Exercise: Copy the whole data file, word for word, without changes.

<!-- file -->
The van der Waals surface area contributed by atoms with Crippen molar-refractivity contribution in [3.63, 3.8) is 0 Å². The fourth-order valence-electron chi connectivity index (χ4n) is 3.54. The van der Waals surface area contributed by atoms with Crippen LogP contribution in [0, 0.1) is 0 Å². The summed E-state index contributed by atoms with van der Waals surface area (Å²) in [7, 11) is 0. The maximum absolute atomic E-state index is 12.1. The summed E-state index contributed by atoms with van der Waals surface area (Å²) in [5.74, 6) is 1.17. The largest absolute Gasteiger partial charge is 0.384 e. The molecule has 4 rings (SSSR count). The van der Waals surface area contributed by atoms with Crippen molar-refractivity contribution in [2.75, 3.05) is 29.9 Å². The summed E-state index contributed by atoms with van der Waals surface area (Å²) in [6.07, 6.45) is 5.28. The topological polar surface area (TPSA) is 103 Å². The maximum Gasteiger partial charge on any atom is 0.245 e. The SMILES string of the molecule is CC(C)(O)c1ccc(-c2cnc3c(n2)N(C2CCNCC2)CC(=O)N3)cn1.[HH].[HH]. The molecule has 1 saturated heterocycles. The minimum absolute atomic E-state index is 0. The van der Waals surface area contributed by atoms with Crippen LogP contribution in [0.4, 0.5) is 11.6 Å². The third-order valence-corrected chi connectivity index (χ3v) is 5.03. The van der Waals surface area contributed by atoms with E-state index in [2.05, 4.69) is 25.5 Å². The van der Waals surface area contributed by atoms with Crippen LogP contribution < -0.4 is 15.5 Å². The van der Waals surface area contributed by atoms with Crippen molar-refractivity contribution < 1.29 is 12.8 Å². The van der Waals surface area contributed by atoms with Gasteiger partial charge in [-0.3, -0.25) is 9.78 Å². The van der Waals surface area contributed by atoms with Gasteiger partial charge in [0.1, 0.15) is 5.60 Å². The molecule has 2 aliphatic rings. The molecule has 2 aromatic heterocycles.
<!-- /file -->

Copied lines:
The van der Waals surface area contributed by atoms with Crippen molar-refractivity contribution in [3.63, 3.8) is 0 Å². The fourth-order valence-electron chi connectivity index (χ4n) is 3.54. The van der Waals surface area contributed by atoms with Crippen LogP contribution in [0, 0.1) is 0 Å². The summed E-state index contributed by atoms with van der Waals surface area (Å²) in [7, 11) is 0. The maximum absolute atomic E-state index is 12.1. The summed E-state index contributed by atoms with van der Waals surface area (Å²) in [5.74, 6) is 1.17. The largest absolute Gasteiger partial charge is 0.384 e. The molecule has 4 rings (SSSR count). The van der Waals surface area contributed by atoms with Crippen molar-refractivity contribution in [2.75, 3.05) is 29.9 Å². The summed E-state index contributed by atoms with van der Waals surface area (Å²) in [6.07, 6.45) is 5.28. The topological polar surface area (TPSA) is 103 Å². The maximum Gasteiger partial charge on any atom is 0.245 e. The SMILES string of the molecule is CC(C)(O)c1ccc(-c2cnc3c(n2)N(C2CCNCC2)CC(=O)N3)cn1.[HH].[HH]. The molecule has 1 saturated heterocycles. The minimum absolute atomic E-state index is 0. The van der Waals surface area contributed by atoms with Crippen LogP contribution in [0.4, 0.5) is 11.6 Å². The third-order valence-corrected chi connectivity index (χ3v) is 5.03. The van der Waals surface area contributed by atoms with E-state index in [2.05, 4.69) is 25.5 Å². The van der Waals surface area contributed by atoms with Crippen LogP contribution < -0.4 is 15.5 Å². The van der Waals surface area contributed by atoms with Crippen molar-refractivity contribution < 1.29 is 12.8 Å². The van der Waals surface area contributed by atoms with Gasteiger partial charge in [-0.3, -0.25) is 9.78 Å². The van der Waals surface area contributed by atoms with Gasteiger partial charge in [0.1, 0.15) is 5.60 Å². The molecule has 2 aliphatic rings. The molecule has 2 aromatic heterocycles.